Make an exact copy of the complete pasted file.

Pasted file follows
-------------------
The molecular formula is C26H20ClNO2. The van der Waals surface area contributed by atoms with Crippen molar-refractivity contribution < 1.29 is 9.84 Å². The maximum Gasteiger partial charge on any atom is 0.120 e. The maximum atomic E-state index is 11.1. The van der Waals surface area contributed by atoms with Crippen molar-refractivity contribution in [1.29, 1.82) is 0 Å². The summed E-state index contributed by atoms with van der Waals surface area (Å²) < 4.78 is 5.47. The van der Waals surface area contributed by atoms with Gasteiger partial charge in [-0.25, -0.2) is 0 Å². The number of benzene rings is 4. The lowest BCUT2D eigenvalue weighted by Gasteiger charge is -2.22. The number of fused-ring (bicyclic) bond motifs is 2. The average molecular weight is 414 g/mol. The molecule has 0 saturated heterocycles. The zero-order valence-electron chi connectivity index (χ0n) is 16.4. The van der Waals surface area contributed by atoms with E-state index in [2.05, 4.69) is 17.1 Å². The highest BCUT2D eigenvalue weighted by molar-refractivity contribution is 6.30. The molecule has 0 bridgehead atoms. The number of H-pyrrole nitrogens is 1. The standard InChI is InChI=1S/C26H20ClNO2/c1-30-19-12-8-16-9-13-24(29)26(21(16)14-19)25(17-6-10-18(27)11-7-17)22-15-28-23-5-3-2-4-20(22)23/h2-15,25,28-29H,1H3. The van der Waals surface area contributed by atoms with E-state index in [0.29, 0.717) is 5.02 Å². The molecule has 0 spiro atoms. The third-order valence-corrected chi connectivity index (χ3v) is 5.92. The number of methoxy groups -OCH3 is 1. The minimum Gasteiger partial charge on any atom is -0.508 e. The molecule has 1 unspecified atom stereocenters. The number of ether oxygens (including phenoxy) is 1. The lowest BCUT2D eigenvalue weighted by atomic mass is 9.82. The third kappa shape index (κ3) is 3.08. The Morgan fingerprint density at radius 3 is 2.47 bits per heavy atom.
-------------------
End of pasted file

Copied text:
The molecular formula is C26H20ClNO2. The van der Waals surface area contributed by atoms with Crippen molar-refractivity contribution < 1.29 is 9.84 Å². The maximum Gasteiger partial charge on any atom is 0.120 e. The maximum atomic E-state index is 11.1. The van der Waals surface area contributed by atoms with Crippen molar-refractivity contribution in [1.29, 1.82) is 0 Å². The summed E-state index contributed by atoms with van der Waals surface area (Å²) < 4.78 is 5.47. The van der Waals surface area contributed by atoms with Gasteiger partial charge in [-0.25, -0.2) is 0 Å². The number of benzene rings is 4. The lowest BCUT2D eigenvalue weighted by Gasteiger charge is -2.22. The number of fused-ring (bicyclic) bond motifs is 2. The average molecular weight is 414 g/mol. The molecule has 0 saturated heterocycles. The zero-order valence-electron chi connectivity index (χ0n) is 16.4. The van der Waals surface area contributed by atoms with E-state index in [2.05, 4.69) is 17.1 Å². The highest BCUT2D eigenvalue weighted by molar-refractivity contribution is 6.30. The molecule has 0 bridgehead atoms. The number of H-pyrrole nitrogens is 1. The standard InChI is InChI=1S/C26H20ClNO2/c1-30-19-12-8-16-9-13-24(29)26(21(16)14-19)25(17-6-10-18(27)11-7-17)22-15-28-23-5-3-2-4-20(22)23/h2-15,25,28-29H,1H3. The van der Waals surface area contributed by atoms with E-state index in [0.29, 0.717) is 5.02 Å². The molecule has 0 spiro atoms. The third-order valence-corrected chi connectivity index (χ3v) is 5.92. The number of methoxy groups -OCH3 is 1. The minimum Gasteiger partial charge on any atom is -0.508 e. The molecule has 1 unspecified atom stereocenters. The number of ether oxygens (including phenoxy) is 1. The lowest BCUT2D eigenvalue weighted by atomic mass is 9.82. The third kappa shape index (κ3) is 3.08. The Morgan fingerprint density at radius 3 is 2.47 bits per heavy atom.